They come on contracts of up to eight months, on tied work permits—which means their legal right to be in Canada is contracted directly to a job at a single employer. They come alone, usually with no grasp of English and little formal education, leaving behind a home that geo-politics have emptied of choice and opportunity. The SAWP contract guarantees workers some basics: minimum wage and employer-provided housing, but there is no path to permanent residency through the program, no matter how many years they participate in it. And what’s written in the contract doesn’t capture the power dynamics at play when workers arrive here.
Once in Canada, workers can be sent back back to Mexico for almost any reason, including if they get injured, complain to supervisors, or try to report health and safety infractions to authorities. Over the past decade, 5,500 Mexican migrant workers have been repatriated midway through their contract, sometimes against their will after a workplace injury or after speaking up about unsafe conditions. Sometimes, the Mexican government will place them at a different farm. But in one case, a worker told me several of his colleagues lost their spot on the program entirely after speaking up about living conditions at a bunkhouse in rural Ontario. I visited this bunkhouse myself, and counted more than 100 beds. Half of them were crammed in a dark, low-ceilinged basement with no washroom.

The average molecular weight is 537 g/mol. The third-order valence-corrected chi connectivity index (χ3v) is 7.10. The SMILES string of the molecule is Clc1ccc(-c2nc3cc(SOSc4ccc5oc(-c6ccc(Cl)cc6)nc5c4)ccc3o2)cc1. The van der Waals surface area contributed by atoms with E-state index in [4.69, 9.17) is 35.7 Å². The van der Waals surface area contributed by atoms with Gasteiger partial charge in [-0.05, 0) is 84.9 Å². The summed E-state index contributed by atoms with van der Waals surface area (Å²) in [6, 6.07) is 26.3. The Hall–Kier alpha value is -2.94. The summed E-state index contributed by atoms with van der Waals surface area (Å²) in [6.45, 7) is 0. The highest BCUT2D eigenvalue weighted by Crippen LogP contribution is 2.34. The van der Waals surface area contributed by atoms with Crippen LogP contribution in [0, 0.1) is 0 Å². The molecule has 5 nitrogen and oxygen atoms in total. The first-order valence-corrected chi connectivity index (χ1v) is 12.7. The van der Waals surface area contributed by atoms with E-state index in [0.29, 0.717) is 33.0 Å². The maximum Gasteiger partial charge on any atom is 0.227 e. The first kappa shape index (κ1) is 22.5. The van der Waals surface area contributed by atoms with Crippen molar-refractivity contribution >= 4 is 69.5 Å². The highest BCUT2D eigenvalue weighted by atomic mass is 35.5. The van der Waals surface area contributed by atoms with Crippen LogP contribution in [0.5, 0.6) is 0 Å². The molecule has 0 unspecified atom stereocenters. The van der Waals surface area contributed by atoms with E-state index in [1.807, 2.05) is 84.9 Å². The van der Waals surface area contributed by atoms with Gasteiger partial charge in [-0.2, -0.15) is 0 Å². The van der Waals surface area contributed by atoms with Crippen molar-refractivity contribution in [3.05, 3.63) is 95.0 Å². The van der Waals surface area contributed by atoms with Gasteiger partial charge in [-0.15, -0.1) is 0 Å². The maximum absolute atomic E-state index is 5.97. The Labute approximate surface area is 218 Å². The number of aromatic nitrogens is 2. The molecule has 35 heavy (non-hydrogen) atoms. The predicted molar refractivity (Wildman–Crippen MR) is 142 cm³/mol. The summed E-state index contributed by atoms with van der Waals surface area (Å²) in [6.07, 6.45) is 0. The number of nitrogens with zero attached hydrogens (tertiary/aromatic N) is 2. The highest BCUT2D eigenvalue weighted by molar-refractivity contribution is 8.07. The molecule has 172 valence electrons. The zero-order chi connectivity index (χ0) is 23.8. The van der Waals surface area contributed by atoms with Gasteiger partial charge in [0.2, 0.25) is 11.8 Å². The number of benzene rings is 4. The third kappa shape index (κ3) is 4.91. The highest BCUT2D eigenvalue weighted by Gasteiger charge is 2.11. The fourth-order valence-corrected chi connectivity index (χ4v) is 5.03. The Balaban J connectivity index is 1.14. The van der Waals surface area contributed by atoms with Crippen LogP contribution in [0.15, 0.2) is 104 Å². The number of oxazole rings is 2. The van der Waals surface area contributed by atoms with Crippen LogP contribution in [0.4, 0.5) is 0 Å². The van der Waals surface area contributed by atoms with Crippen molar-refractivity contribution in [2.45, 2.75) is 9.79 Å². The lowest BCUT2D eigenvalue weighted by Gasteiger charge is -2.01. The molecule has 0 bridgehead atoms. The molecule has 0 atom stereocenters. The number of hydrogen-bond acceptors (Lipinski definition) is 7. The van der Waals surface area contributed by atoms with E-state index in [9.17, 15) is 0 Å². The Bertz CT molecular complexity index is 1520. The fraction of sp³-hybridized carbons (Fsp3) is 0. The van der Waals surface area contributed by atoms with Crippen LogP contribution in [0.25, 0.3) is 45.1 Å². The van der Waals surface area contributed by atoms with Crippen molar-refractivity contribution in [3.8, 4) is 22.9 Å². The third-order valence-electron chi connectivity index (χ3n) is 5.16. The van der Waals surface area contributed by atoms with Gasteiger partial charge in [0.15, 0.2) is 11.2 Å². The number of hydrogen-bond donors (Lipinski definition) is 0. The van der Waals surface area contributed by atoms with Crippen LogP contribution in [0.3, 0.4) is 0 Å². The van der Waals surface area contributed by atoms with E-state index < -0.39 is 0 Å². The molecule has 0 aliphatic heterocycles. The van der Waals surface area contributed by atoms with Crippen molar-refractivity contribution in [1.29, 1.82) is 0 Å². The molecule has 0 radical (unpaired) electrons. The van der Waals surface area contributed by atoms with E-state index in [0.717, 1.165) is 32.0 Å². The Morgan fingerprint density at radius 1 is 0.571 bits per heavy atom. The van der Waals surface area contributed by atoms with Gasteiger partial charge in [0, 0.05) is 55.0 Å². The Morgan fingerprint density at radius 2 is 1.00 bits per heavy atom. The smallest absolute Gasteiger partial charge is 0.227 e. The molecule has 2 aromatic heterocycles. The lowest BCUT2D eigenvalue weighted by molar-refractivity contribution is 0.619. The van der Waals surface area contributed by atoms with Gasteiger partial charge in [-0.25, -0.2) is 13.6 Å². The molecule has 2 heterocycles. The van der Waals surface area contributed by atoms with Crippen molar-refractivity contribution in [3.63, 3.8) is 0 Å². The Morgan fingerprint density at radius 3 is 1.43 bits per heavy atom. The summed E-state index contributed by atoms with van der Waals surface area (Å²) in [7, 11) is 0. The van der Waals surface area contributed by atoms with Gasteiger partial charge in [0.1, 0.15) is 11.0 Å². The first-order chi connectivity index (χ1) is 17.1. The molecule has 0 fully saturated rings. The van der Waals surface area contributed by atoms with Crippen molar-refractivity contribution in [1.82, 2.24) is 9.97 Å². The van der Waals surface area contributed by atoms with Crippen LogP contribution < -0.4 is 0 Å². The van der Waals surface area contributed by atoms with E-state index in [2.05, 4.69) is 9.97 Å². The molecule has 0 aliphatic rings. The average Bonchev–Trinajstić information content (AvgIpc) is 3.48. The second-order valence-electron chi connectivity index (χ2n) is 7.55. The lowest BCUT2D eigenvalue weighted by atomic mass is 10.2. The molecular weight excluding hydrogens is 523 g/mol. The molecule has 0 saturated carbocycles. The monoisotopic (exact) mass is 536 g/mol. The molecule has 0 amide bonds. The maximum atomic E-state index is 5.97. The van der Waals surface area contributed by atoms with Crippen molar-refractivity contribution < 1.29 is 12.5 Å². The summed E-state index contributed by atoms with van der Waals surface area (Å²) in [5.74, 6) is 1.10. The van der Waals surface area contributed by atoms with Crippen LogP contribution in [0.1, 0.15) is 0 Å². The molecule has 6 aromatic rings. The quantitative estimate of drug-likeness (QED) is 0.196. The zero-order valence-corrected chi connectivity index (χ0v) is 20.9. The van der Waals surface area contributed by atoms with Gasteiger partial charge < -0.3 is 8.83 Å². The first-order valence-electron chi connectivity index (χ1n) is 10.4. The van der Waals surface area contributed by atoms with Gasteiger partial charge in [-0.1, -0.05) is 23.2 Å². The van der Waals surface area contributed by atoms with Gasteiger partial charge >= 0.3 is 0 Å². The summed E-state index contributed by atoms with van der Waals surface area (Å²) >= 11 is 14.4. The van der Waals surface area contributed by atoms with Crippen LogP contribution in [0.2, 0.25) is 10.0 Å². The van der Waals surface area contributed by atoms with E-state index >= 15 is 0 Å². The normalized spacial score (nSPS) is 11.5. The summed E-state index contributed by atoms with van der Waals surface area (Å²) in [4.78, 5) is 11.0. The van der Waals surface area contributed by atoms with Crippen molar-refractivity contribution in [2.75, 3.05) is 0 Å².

Early on in the pandemic, grassroots advocates like the Migrant Workers Alliance for Change issued a stark warning: this will be a catastrophe for migrant workers. At the time, I thought often about that 100-bed bunkhouse.
I’ve never seen another bunkhouse with over 100 occupants, but I’ve also never visited a migrant worker who has their own bedroom. While in Mexico, I got access to thousands of complaints made by migrant workers to the Mexican Ministry of Labour about Canadian farms. The single biggest concern was accomodation: overcrowding, living in converted garages or warehouses. Pest infestations were some of the most common complaints.
While Mexico has consular officials tasked specifically with handling migrant workers’ issues during the growing season in Canada, the complaints made when workers return to Mexico suggest inaction is common.
Bunkhouses are inspected by local health units before the growing season begins, and have to get a passing grade for employers to get approval to bring workers in. But things can look much different once those workers arrive and start sharing spaces meant for far fewer occupants.
Their limited choices at home and their precarious immigration status in Canada places them in what Western University law professor Michael Lynk calls a position of “extreme dependence” on their employers. For women, those power dynamics are even more complicated. A few years ago, the United Food and Commercial Workers Union slapped the Mexican government with a legal challenge over a policy that allowed Canadian employers to ask for workers of a specific gender (read: men). As a result, the Mexican authorities committed to ending the practice and increasing the number of women working in Canada, although there are still fewer than 1,000 female participants annually. But the risk, particularly of sexual abuse, can be significant.